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Discussion Starter #1
Im planning to remove the secondary fan that came with the tow package. Im aint towing anything atm and like any belt driven accessory it must burn some HP from the 4,7. In hope it will help a little on the fuel economy.

Anyone here already had the same idea?

Thanks
 

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I really don't think you will have enough of a gain, if any, to make it worthwhile. Probably not even enough to measure.
 

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They're easy enough to remove and install (if you have the tool) so I say go for it. When those clutches go bad they're a performance and MPG hog. If the clutch is functioning properly you probably wont see a big improvement. ... but it couldn't hurt.
 

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Im planning to remove the secondary fan that came with the tow package. Im aint towing anything atm and like any belt driven accessory it must burn some HP from the 4,7. In hope it will help a little on the fuel economy.

Anyone here already had the same idea?

Thanks
Gains in fuel economy can be had, but are very, very minor and only seen on the highway. You can remove accessory belt driven fans and in the future if you wanna go back, you can always install an electric fan on a thermal switch. I completely removed the fan on my 2000 XJ, installed a 180 degree thermostat then wired a thermal switch (which allows you to adjust the fan on/off temp) to a 14" Black Magic fan. I also wired the switch into the existing air conditioning fan so both run when temp. goes over 185 degrees. This modification is an old drag racers technique to reduce parasitic drag on an engine (allowing for a bit more horsepower gain, likely somewhere between 5-15 hp. depending on size of the engine). The nicest thing about this type of modification is the fact that the less reciprocating mass on the front of your engine the longer the bearing life will be in other things like alternators and water pumps. Another side benefit is it allows an engine to rev. faster (by a very small amount). Just an idea for you to mull over. If you do decide to do this, and aren't very familiar with wiring into electrical systems then find a friend or a professional mechanic to help you with this type of project.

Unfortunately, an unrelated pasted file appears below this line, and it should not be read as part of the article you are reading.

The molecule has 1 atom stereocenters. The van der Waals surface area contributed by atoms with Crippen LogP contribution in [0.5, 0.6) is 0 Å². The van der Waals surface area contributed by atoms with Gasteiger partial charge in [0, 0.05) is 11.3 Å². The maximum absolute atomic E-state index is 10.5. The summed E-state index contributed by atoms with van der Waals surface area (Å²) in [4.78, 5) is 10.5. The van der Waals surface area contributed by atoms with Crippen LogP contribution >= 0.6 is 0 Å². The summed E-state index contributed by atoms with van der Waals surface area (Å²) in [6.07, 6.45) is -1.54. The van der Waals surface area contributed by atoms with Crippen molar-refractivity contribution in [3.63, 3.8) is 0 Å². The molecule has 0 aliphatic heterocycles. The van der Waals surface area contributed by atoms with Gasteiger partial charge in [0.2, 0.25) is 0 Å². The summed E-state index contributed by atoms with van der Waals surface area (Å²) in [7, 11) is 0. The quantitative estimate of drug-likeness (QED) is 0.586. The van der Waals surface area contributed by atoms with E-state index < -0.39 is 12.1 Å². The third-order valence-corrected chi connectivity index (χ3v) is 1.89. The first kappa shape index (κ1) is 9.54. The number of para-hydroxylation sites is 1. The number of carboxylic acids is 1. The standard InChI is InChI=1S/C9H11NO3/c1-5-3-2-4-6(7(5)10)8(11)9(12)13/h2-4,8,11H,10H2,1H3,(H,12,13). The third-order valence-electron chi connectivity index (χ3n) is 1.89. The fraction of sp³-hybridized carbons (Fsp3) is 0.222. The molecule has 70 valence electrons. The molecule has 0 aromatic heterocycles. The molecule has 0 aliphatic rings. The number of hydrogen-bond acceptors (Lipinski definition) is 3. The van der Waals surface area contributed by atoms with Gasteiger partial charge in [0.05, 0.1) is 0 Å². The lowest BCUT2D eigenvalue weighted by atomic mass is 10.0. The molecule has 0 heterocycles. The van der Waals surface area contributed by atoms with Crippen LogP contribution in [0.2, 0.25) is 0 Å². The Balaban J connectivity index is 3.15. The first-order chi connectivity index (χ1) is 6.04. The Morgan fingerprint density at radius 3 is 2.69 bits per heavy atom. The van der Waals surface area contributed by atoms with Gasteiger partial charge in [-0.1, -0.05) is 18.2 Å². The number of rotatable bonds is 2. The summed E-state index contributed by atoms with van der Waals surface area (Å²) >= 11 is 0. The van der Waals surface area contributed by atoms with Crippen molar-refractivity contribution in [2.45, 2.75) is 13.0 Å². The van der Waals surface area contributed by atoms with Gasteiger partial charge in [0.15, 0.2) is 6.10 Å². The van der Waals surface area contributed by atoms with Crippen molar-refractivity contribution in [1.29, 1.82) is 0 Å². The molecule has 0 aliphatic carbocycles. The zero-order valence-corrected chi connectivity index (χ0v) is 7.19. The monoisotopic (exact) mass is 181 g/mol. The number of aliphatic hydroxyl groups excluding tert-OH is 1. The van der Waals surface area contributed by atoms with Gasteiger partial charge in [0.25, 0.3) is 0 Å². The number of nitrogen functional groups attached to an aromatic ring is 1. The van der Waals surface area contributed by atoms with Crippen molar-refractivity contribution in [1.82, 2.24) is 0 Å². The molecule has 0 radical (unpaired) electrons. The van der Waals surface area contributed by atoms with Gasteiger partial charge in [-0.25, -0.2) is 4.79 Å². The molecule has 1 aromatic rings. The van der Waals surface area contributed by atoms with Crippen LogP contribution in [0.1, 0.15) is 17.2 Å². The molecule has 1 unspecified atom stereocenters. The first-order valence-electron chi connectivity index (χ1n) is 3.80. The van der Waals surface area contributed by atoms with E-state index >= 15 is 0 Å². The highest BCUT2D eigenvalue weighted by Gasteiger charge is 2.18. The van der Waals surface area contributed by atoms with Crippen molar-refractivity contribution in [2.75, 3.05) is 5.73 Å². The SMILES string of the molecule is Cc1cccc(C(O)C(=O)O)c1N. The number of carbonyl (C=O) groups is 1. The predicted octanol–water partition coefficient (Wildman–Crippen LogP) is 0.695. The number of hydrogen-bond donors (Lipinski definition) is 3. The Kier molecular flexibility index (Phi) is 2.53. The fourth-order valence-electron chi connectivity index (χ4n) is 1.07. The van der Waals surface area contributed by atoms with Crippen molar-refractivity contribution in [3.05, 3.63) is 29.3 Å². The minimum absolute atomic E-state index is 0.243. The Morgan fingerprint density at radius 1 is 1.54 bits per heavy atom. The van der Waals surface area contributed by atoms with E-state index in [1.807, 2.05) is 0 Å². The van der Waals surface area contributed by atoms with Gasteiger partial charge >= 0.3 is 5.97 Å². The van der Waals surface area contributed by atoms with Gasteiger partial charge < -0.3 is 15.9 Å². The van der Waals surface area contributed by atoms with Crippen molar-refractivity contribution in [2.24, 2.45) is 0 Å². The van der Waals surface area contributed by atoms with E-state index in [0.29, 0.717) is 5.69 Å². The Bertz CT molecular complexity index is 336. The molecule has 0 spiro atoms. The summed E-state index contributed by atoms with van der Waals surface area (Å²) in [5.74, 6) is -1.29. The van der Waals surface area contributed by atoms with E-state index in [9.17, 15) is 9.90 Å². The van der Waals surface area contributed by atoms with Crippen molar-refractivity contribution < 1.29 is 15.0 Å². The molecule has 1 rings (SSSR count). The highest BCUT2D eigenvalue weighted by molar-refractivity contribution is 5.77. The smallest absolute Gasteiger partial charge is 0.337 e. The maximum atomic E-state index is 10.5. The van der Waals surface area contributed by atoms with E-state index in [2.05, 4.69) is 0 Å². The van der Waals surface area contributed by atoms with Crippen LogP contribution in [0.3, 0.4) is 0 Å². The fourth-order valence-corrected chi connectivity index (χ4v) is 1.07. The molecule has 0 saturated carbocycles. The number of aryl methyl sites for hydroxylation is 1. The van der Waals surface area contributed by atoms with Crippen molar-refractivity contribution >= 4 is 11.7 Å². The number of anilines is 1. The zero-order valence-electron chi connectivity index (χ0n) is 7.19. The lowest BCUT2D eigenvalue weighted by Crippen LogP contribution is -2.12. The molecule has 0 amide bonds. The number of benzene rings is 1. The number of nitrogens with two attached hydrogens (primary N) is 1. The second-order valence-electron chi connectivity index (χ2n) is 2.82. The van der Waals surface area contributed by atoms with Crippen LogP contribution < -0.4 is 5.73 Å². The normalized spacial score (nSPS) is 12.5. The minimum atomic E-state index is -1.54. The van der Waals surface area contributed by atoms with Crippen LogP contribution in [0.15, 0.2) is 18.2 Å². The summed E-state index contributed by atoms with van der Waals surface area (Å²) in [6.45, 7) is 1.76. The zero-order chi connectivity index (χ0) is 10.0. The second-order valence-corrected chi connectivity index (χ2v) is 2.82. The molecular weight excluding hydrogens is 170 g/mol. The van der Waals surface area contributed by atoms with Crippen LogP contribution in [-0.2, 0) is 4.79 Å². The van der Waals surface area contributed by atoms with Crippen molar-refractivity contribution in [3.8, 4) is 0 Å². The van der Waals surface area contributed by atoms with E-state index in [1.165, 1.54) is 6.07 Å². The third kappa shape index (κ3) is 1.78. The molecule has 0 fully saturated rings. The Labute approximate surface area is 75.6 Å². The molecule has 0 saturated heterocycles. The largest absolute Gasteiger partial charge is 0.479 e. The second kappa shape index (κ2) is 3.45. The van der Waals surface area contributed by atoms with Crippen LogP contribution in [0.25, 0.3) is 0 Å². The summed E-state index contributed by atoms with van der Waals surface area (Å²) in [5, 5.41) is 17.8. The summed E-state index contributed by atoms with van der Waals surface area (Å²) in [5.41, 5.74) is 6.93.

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Discussion Starter #5
Thanks for your inputs.
I will try to make a tool out of a steel plate to lock the water pump.
Should be out easily with it.

I won't do any other change to the cooling system atm. Still under warranty.
 

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Frankly, I see no advantage to this.
If the fan clutch is working properly, it essentially freewheels with no load transfer to the belt.
If it is operating as designed, the clutch should only fully engage the fan when the air passing across it is at a pre determined point. That would be to prevent overheating, naturally.

At speed, the air passing through the radiator actually speeds the fan blade up a bit, virtually eliminating any measurable parasitic drag.

My thoughts are also guided by and old mechanic saying 'Don't try too hard to out engineer an engineer'

If there was any mileage to be had by removing this somewhat expensive component and running two part time electric fans, it would have been done.

My opinion,
Rob
 

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A lot of companies have gone to E-fans for improved efficiency. There are some parasitic losses.

Granted I wasn't aware that the tow package with the 4.7 added a "secondary" clutch fan... if it is truly an option only to aid while towing, then it doesn't hurt to take it off. R&R is about 15 minutes.

If it helps anywhere, it will be city MPG. Here the clutch will engage but the efans will still do most of the work if you're sitting idling at lights.
 
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